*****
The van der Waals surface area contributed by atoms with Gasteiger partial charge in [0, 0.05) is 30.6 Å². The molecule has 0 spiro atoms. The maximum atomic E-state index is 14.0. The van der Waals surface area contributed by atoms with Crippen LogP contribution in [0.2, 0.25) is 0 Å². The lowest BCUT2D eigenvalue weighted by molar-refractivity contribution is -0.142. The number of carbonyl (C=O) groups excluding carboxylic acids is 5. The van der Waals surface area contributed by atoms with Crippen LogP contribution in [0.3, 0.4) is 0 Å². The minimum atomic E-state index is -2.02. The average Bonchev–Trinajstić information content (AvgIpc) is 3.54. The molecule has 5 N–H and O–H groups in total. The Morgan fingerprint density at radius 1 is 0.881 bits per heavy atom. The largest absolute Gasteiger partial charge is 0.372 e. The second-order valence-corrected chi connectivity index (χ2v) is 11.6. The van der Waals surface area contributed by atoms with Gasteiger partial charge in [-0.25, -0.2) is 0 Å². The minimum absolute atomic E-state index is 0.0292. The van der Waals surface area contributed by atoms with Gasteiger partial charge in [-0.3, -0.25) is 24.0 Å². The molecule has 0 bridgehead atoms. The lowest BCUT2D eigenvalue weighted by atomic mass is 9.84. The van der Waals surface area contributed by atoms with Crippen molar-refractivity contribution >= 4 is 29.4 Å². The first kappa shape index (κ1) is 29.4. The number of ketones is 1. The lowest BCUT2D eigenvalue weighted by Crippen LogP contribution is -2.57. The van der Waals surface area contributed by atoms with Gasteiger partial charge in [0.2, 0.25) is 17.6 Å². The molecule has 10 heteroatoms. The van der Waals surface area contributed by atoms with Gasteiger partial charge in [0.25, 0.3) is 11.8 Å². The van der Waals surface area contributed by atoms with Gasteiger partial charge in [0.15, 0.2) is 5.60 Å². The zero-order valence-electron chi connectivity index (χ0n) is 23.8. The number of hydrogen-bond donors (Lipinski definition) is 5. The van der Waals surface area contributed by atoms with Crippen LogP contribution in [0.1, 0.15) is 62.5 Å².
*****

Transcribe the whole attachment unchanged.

The van der Waals surface area contributed by atoms with Gasteiger partial charge in [0, 0.05) is 30.6 Å². The molecule has 0 spiro atoms. The maximum atomic E-state index is 14.0. The van der Waals surface area contributed by atoms with Crippen LogP contribution in [0.2, 0.25) is 0 Å². The lowest BCUT2D eigenvalue weighted by molar-refractivity contribution is -0.142. The number of carbonyl (C=O) groups excluding carboxylic acids is 5. The van der Waals surface area contributed by atoms with Crippen LogP contribution in [0.3, 0.4) is 0 Å². The minimum atomic E-state index is -2.02. The average Bonchev–Trinajstić information content (AvgIpc) is 3.54. The molecule has 5 N–H and O–H groups in total. The Morgan fingerprint density at radius 1 is 0.881 bits per heavy atom. The largest absolute Gasteiger partial charge is 0.372 e. The second-order valence-corrected chi connectivity index (χ2v) is 11.6. The van der Waals surface area contributed by atoms with Gasteiger partial charge in [-0.25, -0.2) is 0 Å². The minimum absolute atomic E-state index is 0.0292. The van der Waals surface area contributed by atoms with Gasteiger partial charge in [-0.3, -0.25) is 24.0 Å². The molecule has 0 bridgehead atoms. The lowest BCUT2D eigenvalue weighted by atomic mass is 9.84. The van der Waals surface area contributed by atoms with Crippen molar-refractivity contribution >= 4 is 29.4 Å². The first kappa shape index (κ1) is 29.4. The number of ketones is 1. The lowest BCUT2D eigenvalue weighted by Crippen LogP contribution is -2.57. The van der Waals surface area contributed by atoms with Gasteiger partial charge in [0.2, 0.25) is 17.6 Å². The molecule has 10 heteroatoms. The van der Waals surface area contributed by atoms with Gasteiger partial charge in [0.25, 0.3) is 11.8 Å². The van der Waals surface area contributed by atoms with Gasteiger partial charge in [0.15, 0.2) is 5.60 Å². The zero-order valence-electron chi connectivity index (χ0n) is 23.8. The number of hydrogen-bond donors (Lipinski definition) is 5. The van der Waals surface area contributed by atoms with Crippen LogP contribution in [0.1, 0.15) is 62.5 Å².